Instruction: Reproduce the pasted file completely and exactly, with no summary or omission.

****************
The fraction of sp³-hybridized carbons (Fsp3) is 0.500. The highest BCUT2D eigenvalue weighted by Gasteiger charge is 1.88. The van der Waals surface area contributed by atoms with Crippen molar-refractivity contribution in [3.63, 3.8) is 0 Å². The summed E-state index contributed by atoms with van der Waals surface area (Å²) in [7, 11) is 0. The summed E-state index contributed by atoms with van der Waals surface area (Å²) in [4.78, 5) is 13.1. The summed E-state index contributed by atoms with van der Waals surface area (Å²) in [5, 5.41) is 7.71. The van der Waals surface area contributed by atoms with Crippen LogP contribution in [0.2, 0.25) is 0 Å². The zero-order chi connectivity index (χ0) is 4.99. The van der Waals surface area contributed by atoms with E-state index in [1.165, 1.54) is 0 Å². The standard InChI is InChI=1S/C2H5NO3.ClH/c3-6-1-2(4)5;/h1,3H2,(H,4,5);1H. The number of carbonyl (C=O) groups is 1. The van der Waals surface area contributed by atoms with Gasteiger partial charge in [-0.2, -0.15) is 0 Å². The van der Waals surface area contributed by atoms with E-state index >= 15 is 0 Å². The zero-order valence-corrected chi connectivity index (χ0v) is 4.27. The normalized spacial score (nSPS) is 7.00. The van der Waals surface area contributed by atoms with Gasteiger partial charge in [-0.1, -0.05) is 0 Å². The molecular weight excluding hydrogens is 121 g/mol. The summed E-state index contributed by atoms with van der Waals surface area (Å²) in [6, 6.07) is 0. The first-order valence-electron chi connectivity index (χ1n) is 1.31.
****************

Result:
The fraction of sp³-hybridized carbons (Fsp3) is 0.500. The highest BCUT2D eigenvalue weighted by Gasteiger charge is 1.88. The van der Waals surface area contributed by atoms with Crippen molar-refractivity contribution in [3.63, 3.8) is 0 Å². The summed E-state index contributed by atoms with van der Waals surface area (Å²) in [7, 11) is 0. The summed E-state index contributed by atoms with van der Waals surface area (Å²) in [4.78, 5) is 13.1. The summed E-state index contributed by atoms with van der Waals surface area (Å²) in [5, 5.41) is 7.71. The van der Waals surface area contributed by atoms with Crippen LogP contribution in [0.2, 0.25) is 0 Å². The zero-order chi connectivity index (χ0) is 4.99. The van der Waals surface area contributed by atoms with E-state index in [1.165, 1.54) is 0 Å². The standard InChI is InChI=1S/C2H5NO3.ClH/c3-6-1-2(4)5;/h1,3H2,(H,4,5);1H. The number of carbonyl (C=O) groups is 1. The van der Waals surface area contributed by atoms with Gasteiger partial charge in [-0.2, -0.15) is 0 Å². The van der Waals surface area contributed by atoms with E-state index >= 15 is 0 Å². The zero-order valence-corrected chi connectivity index (χ0v) is 4.27. The normalized spacial score (nSPS) is 7.00. The van der Waals surface area contributed by atoms with Gasteiger partial charge in [-0.1, -0.05) is 0 Å². The molecular weight excluding hydrogens is 121 g/mol. The summed E-state index contributed by atoms with van der Waals surface area (Å²) in [6, 6.07) is 0. The first-order valence-electron chi connectivity index (χ1n) is 1.31.